Simulated tubular crystal
Cairns-Smith discussed some tubular crystals in Genetic Takeover.
In particular he discusses imogolite in chapter six.
This essay is concerned with the idea that it is possible to
convert practically any clay that grows in flat sheets into
a type of tubular crystal - by simply rolling it up into a
Many clay minerals form flat sheets - and appear to grow
primarily at their edges. In most cases the sheets are thin
enough to be flexible - and sometimes they can even be
folded up - like sheets of paper - into origami-like
Although the chances of it happening in any particular
case are slender, these crystals are almost all capable
of rolling up into closed tubes.
A crystal tube has some curious properties from our
Such tubes would grow to form long, stringy crystals,
that would be somewhat flexible and difficult to snap.
Lack of brittleness seems pretty undesirable from the point
of view of a candidate early organism - since breaking into
pieces is how such crystals reproduce.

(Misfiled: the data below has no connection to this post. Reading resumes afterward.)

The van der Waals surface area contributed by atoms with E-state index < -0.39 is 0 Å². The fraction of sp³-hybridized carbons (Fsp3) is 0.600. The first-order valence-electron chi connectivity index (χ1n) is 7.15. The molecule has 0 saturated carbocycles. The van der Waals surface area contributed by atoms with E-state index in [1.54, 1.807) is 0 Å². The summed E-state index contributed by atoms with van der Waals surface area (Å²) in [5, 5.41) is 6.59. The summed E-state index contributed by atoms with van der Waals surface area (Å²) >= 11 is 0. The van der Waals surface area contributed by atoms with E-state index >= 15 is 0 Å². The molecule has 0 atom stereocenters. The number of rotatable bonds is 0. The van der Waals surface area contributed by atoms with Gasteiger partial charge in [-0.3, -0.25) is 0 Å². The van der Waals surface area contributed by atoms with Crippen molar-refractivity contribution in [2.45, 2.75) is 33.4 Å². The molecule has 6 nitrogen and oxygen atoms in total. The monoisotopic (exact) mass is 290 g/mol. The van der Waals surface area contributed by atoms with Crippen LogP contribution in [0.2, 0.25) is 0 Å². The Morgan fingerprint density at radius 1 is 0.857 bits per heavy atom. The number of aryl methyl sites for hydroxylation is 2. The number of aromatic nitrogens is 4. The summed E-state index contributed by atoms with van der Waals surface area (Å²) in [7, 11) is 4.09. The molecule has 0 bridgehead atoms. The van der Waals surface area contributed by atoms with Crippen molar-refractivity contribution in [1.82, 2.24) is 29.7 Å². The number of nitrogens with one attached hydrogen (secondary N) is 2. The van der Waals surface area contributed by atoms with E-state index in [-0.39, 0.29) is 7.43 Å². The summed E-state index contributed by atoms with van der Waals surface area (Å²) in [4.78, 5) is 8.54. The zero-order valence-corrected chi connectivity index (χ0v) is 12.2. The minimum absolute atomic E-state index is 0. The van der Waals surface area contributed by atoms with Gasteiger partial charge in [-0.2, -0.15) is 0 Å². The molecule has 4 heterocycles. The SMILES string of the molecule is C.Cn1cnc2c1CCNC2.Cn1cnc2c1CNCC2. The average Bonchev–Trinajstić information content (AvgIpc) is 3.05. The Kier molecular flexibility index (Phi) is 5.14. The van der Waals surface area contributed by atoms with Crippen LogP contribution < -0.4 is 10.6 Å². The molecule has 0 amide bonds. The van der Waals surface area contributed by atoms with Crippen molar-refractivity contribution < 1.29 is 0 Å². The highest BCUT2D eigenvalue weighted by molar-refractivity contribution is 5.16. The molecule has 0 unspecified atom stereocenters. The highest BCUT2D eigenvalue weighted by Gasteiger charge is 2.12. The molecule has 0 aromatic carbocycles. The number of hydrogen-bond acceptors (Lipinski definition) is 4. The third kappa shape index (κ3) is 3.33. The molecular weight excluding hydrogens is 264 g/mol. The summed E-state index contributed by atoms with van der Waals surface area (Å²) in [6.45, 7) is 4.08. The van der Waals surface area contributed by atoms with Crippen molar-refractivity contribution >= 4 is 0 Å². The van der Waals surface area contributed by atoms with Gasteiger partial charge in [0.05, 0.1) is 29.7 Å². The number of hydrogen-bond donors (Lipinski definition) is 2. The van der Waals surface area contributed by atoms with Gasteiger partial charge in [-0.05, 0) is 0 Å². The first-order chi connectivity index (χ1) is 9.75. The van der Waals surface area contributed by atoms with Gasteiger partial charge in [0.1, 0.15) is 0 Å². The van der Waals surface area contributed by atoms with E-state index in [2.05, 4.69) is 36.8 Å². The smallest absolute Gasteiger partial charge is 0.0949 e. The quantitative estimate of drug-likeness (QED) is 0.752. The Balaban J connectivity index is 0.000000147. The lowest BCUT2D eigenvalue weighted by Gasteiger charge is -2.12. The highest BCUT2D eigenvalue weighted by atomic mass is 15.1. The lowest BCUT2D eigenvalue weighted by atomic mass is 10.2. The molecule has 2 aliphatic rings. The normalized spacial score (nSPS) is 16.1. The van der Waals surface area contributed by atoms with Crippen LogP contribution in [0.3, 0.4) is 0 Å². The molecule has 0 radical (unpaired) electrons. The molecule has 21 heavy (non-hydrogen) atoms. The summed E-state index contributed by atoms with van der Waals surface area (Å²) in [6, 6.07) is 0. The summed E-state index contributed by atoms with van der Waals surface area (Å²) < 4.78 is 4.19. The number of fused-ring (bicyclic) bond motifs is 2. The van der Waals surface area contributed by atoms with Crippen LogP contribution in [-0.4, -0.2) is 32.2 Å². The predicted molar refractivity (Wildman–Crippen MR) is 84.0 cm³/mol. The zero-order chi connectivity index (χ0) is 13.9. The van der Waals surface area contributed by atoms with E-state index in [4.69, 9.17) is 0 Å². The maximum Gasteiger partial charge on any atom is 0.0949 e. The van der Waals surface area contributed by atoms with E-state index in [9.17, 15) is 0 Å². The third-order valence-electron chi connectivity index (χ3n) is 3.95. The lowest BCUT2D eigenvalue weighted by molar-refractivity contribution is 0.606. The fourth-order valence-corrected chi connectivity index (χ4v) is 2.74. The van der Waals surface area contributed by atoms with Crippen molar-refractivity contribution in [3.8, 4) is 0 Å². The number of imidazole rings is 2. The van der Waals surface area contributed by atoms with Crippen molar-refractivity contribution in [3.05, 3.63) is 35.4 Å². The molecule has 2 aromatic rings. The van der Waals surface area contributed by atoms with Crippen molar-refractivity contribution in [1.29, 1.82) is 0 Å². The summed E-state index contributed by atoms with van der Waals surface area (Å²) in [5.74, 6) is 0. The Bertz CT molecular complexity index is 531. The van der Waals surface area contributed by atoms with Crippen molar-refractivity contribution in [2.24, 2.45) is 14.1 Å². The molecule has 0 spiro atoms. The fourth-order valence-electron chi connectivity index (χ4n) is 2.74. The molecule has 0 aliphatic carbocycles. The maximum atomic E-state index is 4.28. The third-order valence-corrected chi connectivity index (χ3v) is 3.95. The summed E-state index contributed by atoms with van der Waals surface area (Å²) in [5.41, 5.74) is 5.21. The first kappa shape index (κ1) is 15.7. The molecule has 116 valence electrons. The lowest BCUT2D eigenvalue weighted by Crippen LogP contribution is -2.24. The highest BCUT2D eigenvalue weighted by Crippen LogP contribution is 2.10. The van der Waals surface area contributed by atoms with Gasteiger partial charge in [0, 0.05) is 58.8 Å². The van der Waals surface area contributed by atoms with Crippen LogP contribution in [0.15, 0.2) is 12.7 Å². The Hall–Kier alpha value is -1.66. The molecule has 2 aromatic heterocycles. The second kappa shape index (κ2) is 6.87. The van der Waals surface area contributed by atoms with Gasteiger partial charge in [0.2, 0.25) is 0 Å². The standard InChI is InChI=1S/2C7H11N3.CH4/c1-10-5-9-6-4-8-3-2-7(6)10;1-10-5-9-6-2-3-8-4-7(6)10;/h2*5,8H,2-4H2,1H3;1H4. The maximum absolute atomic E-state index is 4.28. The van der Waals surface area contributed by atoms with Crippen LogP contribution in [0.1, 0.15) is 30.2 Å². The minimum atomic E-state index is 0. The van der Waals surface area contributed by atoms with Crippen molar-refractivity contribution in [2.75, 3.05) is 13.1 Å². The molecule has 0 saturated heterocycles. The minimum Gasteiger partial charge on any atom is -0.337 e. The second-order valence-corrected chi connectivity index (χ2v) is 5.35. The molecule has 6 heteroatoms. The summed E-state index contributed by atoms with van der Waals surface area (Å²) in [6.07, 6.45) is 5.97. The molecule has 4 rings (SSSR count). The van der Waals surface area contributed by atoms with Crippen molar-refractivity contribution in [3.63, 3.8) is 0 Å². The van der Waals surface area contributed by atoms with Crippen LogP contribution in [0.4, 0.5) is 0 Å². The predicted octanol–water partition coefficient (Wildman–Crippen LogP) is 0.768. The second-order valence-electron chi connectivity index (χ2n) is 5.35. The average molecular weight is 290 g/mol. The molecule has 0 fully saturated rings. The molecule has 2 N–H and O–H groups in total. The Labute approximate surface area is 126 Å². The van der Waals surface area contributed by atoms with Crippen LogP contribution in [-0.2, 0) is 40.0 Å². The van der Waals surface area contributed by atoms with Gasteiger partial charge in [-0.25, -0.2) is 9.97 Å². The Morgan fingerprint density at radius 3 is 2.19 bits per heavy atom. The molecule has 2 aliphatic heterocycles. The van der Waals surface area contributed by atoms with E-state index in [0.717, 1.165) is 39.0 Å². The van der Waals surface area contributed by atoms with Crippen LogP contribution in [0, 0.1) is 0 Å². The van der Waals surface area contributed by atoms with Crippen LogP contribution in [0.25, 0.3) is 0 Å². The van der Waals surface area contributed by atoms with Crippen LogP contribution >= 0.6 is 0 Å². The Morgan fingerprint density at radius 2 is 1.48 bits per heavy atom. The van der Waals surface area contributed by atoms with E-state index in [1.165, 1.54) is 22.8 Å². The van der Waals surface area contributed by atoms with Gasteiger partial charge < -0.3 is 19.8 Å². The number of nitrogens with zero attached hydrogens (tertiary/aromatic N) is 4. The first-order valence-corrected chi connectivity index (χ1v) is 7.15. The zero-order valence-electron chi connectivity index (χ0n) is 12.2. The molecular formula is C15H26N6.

However, nothing becomes infinitely long - and even
a crystal tube would not be immune to sufficiently
powerful tensile stresses.
If pulled apart, these crystals would be quite likely to
unravel into long strips in the process. The
strips would then coil up again - or at least partially do
so. The resulting coiling patterns could be influenced
by any serial patterns along the edges of the strips.
There may be potential in this area for programmed folding -
with resulting catalytic and enzymatic behaviour.
While tubular crystals seem likely to be severely
reproductively challenged, they do seem to have some unique
properties, that may mean they had a role to play in the
origin of life.
These crystals could have stored information in patterns of
concentric layers, or along two (or more) directions along
their sides, or - at least in theory - in any combination of
Tim Tyler |